> two CPUs, meaning that some details can be shared, there are also some crucial
> differences that would probably hinder any kind of success if any of them are
> missed or misinterpreted.
> For the most part, the two CPUs keep their registers in similar memory
> regions, and where a jz4740 region is differently labelled in the 2.6 kernel
> for the jz4730, it doesn't seem to be of significance to either kernel. (I
> think it was just the region at 0x10002000 but not the critical timer/counter
> region at 0x10002010.) The GPIO registers seem to use a different layout,
> however, occupying blocks every 48 bytes in the jz4730 instead of every 256
> bytes in the jz4740, mostly because the jz4730 seems to employ modifiable
> registers instead of the separate read/set/clear registers in the jz4740. This
> meant that I had to split the GPIO code in arch/mips/jz4740 into separate
> The GPIO/pin definitions do differ between the two CPUs according to the
> datasheets, and this is confirmed in the 2.6 kernel when compared to the
> mainline jz4740 support. Thus, a separate set of definitions needs to be
> provided in arch/mips/include/asm/mach-jz4740 for the jz4730 and jz4740 (which
> involves some header file indirection that may not be “the right way").
OMAP has the same “problem”. The number and base addresses of the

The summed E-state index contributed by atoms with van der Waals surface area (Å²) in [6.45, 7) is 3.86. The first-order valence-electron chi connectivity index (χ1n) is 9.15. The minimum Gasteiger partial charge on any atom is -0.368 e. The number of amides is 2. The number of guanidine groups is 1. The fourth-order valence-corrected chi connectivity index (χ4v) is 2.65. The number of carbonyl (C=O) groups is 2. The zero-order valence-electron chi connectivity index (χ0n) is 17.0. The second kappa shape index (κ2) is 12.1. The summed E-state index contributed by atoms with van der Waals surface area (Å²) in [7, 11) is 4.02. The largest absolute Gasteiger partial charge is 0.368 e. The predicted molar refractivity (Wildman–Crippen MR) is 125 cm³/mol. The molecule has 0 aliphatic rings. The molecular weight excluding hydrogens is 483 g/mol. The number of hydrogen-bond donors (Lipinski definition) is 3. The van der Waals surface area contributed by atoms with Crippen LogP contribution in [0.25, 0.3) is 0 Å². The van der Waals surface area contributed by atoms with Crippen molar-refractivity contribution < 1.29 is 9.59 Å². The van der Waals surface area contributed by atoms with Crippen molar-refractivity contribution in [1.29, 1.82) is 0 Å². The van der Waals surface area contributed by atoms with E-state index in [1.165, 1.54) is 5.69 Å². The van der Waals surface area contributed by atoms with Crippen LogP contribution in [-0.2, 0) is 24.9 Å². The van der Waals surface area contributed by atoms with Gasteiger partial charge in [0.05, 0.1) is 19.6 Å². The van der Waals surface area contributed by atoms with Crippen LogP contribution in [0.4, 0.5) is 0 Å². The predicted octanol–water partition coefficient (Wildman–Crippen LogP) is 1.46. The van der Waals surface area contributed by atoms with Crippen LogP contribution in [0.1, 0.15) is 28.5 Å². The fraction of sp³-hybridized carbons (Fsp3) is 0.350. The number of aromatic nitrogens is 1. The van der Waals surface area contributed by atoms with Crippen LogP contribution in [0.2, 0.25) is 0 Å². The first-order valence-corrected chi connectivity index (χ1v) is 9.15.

GPIO controllers differ.
It is solved by a mixture of code and the device tree. The DT can specify
different base addresses and the number of gpio controller instances. And
can control through the “compatible” property how the driver uses these
addresses to cover such differences.
But we have no DT in MIPS. Or would it be possible to just use introduce it
for the JZ chips? Basically DT is not restricted to a specific architecture. Except
by really using it.
> operations in the mainline kernel are apparently done using a framework that
> is cleaner but less concise than the #defines found in the jz4730 support from
> the Ingenic 2.6 kernel. Here, the different nature of the GPIO registers is
> apparent, and the idea is to somehow replicate them in the mainline framework.
> Moreover, the 2.6 kernel does some quick-and-dirty initialisation in the board
> file for the minipc/Letux400 that is done in part by various frameworks in the
> mainline kernel (framebuffer, PWM) but not by everything (USB, I2S).
> Interrupt/IRQ definitions also differ between the two CPUs, although I remain
> uncertain about things like DMA and what interrupt support there is for that.
> In addition, the GPIO register changes impact various IRQ-related operations:
> some jz4730 registers appear to combine the functionality of two jz4740
> registers. Again, some header file indirection is used to switch to the
> appropriate definitions without breaking the drivers needing to know about the